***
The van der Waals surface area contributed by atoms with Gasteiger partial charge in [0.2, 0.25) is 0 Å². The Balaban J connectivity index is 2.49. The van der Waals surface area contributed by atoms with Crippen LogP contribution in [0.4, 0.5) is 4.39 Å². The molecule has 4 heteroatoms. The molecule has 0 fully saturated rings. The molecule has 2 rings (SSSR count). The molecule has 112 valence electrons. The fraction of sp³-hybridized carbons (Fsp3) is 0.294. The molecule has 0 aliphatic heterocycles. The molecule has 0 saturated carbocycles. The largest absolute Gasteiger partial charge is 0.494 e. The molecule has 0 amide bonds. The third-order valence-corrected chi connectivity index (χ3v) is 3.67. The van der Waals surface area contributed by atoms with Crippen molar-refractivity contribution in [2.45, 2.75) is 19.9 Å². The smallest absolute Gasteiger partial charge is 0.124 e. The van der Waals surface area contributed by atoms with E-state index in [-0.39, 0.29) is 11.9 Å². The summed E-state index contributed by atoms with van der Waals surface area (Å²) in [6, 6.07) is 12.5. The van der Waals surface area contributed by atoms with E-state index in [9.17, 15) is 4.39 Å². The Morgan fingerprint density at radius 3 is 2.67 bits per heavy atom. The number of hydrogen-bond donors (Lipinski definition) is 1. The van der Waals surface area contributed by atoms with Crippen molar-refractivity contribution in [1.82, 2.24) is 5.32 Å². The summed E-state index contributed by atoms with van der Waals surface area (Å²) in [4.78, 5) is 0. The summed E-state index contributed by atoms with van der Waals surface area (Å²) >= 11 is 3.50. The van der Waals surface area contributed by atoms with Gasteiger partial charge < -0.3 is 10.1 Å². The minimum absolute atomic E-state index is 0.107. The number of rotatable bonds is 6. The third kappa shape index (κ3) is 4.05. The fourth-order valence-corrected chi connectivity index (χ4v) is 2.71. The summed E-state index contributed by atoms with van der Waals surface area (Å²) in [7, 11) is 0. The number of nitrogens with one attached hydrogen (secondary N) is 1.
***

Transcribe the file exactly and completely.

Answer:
The van der Waals surface area contributed by atoms with Gasteiger partial charge in [0.2, 0.25) is 0 Å². The Balaban J connectivity index is 2.49. The van der Waals surface area contributed by atoms with Crippen LogP contribution in [0.4, 0.5) is 4.39 Å². The molecule has 4 heteroatoms. The molecule has 0 fully saturated rings. The molecule has 2 rings (SSSR count). The molecule has 112 valence electrons. The fraction of sp³-hybridized carbons (Fsp3) is 0.294. The molecule has 0 aliphatic heterocycles. The molecule has 0 saturated carbocycles. The largest absolute Gasteiger partial charge is 0.494 e. The molecule has 0 amide bonds. The third-order valence-corrected chi connectivity index (χ3v) is 3.67. The van der Waals surface area contributed by atoms with Crippen molar-refractivity contribution in [2.45, 2.75) is 19.9 Å². The smallest absolute Gasteiger partial charge is 0.124 e. The van der Waals surface area contributed by atoms with E-state index in [-0.39, 0.29) is 11.9 Å². The summed E-state index contributed by atoms with van der Waals surface area (Å²) in [6, 6.07) is 12.5. The van der Waals surface area contributed by atoms with E-state index in [9.17, 15) is 4.39 Å². The Morgan fingerprint density at radius 3 is 2.67 bits per heavy atom. The number of hydrogen-bond donors (Lipinski definition) is 1. The van der Waals surface area contributed by atoms with Crippen molar-refractivity contribution in [1.82, 2.24) is 5.32 Å². The summed E-state index contributed by atoms with van der Waals surface area (Å²) in [4.78, 5) is 0. The summed E-state index contributed by atoms with van der Waals surface area (Å²) >= 11 is 3.50. The van der Waals surface area contributed by atoms with Gasteiger partial charge < -0.3 is 10.1 Å². The minimum absolute atomic E-state index is 0.107. The number of rotatable bonds is 6. The third kappa shape index (κ3) is 4.05. The fourth-order valence-corrected chi connectivity index (χ4v) is 2.71. The summed E-state index contributed by atoms with van der Waals surface area (Å²) in [7, 11) is 0. The number of nitrogens with one attached hydrogen (secondary N) is 1.